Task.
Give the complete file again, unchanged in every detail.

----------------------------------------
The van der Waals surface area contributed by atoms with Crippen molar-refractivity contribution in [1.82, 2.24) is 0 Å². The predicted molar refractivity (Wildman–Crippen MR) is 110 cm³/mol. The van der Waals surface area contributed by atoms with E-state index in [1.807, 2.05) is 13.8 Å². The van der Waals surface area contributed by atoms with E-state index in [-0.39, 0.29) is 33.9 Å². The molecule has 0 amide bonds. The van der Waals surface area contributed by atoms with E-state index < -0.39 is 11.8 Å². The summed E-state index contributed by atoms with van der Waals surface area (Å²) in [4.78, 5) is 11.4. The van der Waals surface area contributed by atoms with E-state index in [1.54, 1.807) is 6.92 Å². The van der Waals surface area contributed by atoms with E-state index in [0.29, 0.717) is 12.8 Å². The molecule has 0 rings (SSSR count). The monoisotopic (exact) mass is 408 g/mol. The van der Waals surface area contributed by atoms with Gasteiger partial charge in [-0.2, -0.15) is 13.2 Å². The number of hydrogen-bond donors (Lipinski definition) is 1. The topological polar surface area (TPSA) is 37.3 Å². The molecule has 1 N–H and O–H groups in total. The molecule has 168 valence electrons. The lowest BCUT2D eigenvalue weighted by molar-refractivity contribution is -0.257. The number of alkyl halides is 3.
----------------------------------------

The van der Waals surface area contributed by atoms with Crippen molar-refractivity contribution in [1.82, 2.24) is 0 Å². The predicted molar refractivity (Wildman–Crippen MR) is 110 cm³/mol. The van der Waals surface area contributed by atoms with E-state index in [1.807, 2.05) is 13.8 Å². The van der Waals surface area contributed by atoms with E-state index in [-0.39, 0.29) is 33.9 Å². The molecule has 0 amide bonds. The van der Waals surface area contributed by atoms with E-state index < -0.39 is 11.8 Å². The summed E-state index contributed by atoms with van der Waals surface area (Å²) in [4.78, 5) is 11.4. The van der Waals surface area contributed by atoms with E-state index in [1.54, 1.807) is 6.92 Å². The van der Waals surface area contributed by atoms with E-state index in [0.29, 0.717) is 12.8 Å². The molecule has 0 rings (SSSR count). The monoisotopic (exact) mass is 408 g/mol. The van der Waals surface area contributed by atoms with Gasteiger partial charge in [-0.2, -0.15) is 13.2 Å². The number of hydrogen-bond donors (Lipinski definition) is 1. The topological polar surface area (TPSA) is 37.3 Å². The molecule has 1 N–H and O–H groups in total. The molecule has 168 valence electrons. The lowest BCUT2D eigenvalue weighted by molar-refractivity contribution is -0.257. The number of alkyl halides is 3.